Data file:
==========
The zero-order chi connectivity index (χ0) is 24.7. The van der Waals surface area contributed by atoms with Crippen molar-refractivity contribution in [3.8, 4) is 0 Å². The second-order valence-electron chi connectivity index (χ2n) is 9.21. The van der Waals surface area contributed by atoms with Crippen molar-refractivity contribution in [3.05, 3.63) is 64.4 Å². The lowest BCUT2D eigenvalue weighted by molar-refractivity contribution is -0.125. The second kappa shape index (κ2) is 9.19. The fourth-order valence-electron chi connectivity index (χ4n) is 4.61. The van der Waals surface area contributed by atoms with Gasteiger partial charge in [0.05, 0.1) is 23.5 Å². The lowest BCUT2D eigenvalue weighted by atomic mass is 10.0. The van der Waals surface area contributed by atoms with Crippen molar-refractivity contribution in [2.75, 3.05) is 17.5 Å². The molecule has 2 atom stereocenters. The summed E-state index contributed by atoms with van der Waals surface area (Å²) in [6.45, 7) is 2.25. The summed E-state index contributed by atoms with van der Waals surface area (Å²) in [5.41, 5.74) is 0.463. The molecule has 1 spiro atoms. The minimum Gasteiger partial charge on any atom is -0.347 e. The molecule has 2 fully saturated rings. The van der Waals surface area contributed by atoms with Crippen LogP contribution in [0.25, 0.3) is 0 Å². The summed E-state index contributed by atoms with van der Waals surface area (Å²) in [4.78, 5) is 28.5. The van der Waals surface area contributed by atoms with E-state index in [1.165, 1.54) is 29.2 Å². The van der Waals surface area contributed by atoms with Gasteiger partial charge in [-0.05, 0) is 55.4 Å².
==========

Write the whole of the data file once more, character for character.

The zero-order chi connectivity index (χ0) is 24.7. The van der Waals surface area contributed by atoms with Crippen molar-refractivity contribution in [3.8, 4) is 0 Å². The second-order valence-electron chi connectivity index (χ2n) is 9.21. The van der Waals surface area contributed by atoms with Crippen molar-refractivity contribution in [3.05, 3.63) is 64.4 Å². The lowest BCUT2D eigenvalue weighted by molar-refractivity contribution is -0.125. The second kappa shape index (κ2) is 9.19. The fourth-order valence-electron chi connectivity index (χ4n) is 4.61. The van der Waals surface area contributed by atoms with Gasteiger partial charge in [0.05, 0.1) is 23.5 Å². The lowest BCUT2D eigenvalue weighted by atomic mass is 10.0. The van der Waals surface area contributed by atoms with Crippen molar-refractivity contribution in [2.75, 3.05) is 17.5 Å². The molecule has 2 atom stereocenters. The summed E-state index contributed by atoms with van der Waals surface area (Å²) in [6.45, 7) is 2.25. The summed E-state index contributed by atoms with van der Waals surface area (Å²) in [5.41, 5.74) is 0.463. The molecule has 1 spiro atoms. The minimum Gasteiger partial charge on any atom is -0.347 e. The molecule has 2 fully saturated rings. The van der Waals surface area contributed by atoms with Crippen LogP contribution in [0.25, 0.3) is 0 Å². The summed E-state index contributed by atoms with van der Waals surface area (Å²) in [4.78, 5) is 28.5. The van der Waals surface area contributed by atoms with E-state index in [1.165, 1.54) is 29.2 Å². The van der Waals surface area contributed by atoms with Gasteiger partial charge in [-0.05, 0) is 55.4 Å².